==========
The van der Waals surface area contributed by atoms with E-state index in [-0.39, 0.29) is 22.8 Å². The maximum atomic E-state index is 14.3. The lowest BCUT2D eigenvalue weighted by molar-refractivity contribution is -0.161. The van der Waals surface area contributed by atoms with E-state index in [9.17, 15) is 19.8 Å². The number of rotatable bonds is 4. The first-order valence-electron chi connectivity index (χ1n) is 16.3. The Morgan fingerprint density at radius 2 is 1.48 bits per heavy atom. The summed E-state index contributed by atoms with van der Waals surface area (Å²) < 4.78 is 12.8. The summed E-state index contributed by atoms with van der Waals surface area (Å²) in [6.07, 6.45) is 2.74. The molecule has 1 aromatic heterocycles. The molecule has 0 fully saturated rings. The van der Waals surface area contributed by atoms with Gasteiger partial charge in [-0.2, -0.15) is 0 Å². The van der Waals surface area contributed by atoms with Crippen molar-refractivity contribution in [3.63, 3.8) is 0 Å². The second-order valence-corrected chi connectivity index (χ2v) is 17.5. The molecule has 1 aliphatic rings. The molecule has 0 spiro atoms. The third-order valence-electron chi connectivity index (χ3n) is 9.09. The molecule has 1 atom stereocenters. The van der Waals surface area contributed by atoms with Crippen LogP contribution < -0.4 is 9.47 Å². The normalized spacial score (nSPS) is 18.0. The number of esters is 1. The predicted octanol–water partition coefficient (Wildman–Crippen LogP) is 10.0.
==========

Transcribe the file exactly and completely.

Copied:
The van der Waals surface area contributed by atoms with E-state index in [-0.39, 0.29) is 22.8 Å². The maximum atomic E-state index is 14.3. The lowest BCUT2D eigenvalue weighted by molar-refractivity contribution is -0.161. The van der Waals surface area contributed by atoms with E-state index in [9.17, 15) is 19.8 Å². The number of rotatable bonds is 4. The first-order valence-electron chi connectivity index (χ1n) is 16.3. The Morgan fingerprint density at radius 2 is 1.48 bits per heavy atom. The summed E-state index contributed by atoms with van der Waals surface area (Å²) < 4.78 is 12.8. The summed E-state index contributed by atoms with van der Waals surface area (Å²) in [6.07, 6.45) is 2.74. The molecule has 1 aromatic heterocycles. The molecule has 0 fully saturated rings. The van der Waals surface area contributed by atoms with Gasteiger partial charge in [-0.2, -0.15) is 0 Å². The van der Waals surface area contributed by atoms with Crippen molar-refractivity contribution in [3.63, 3.8) is 0 Å². The second-order valence-corrected chi connectivity index (χ2v) is 17.5. The molecule has 1 aliphatic rings. The molecule has 0 spiro atoms. The third-order valence-electron chi connectivity index (χ3n) is 9.09. The molecule has 1 atom stereocenters. The van der Waals surface area contributed by atoms with Crippen LogP contribution < -0.4 is 9.47 Å². The normalized spacial score (nSPS) is 18.0. The number of esters is 1. The predicted octanol–water partition coefficient (Wildman–Crippen LogP) is 10.0.